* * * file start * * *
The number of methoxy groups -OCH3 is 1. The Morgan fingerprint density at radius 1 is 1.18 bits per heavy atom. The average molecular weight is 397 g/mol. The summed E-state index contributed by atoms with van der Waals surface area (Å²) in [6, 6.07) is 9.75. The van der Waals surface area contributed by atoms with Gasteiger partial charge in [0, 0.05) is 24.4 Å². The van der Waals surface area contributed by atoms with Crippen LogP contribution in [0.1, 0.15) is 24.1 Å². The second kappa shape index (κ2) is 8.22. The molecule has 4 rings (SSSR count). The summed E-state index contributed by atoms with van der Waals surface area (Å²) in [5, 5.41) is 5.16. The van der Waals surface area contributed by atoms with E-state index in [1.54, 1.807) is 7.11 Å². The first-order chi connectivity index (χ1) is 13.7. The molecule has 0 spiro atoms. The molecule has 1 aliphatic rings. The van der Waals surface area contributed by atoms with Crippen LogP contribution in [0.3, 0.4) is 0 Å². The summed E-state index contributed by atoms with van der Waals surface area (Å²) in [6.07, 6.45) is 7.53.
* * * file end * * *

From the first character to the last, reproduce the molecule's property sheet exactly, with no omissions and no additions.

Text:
The number of methoxy groups -OCH3 is 1. The Morgan fingerprint density at radius 1 is 1.18 bits per heavy atom. The average molecular weight is 397 g/mol. The summed E-state index contributed by atoms with van der Waals surface area (Å²) in [6, 6.07) is 9.75. The van der Waals surface area contributed by atoms with Gasteiger partial charge in [0, 0.05) is 24.4 Å². The van der Waals surface area contributed by atoms with Crippen LogP contribution in [0.1, 0.15) is 24.1 Å². The second kappa shape index (κ2) is 8.22. The molecule has 4 rings (SSSR count). The summed E-state index contributed by atoms with van der Waals surface area (Å²) in [5, 5.41) is 5.16. The van der Waals surface area contributed by atoms with E-state index in [1.54, 1.807) is 7.11 Å². The first-order chi connectivity index (χ1) is 13.7. The molecule has 0 spiro atoms. The molecule has 1 aliphatic rings. The van der Waals surface area contributed by atoms with Crippen LogP contribution in [0.3, 0.4) is 0 Å². The summed E-state index contributed by atoms with van der Waals surface area (Å²) in [6.07, 6.45) is 7.53.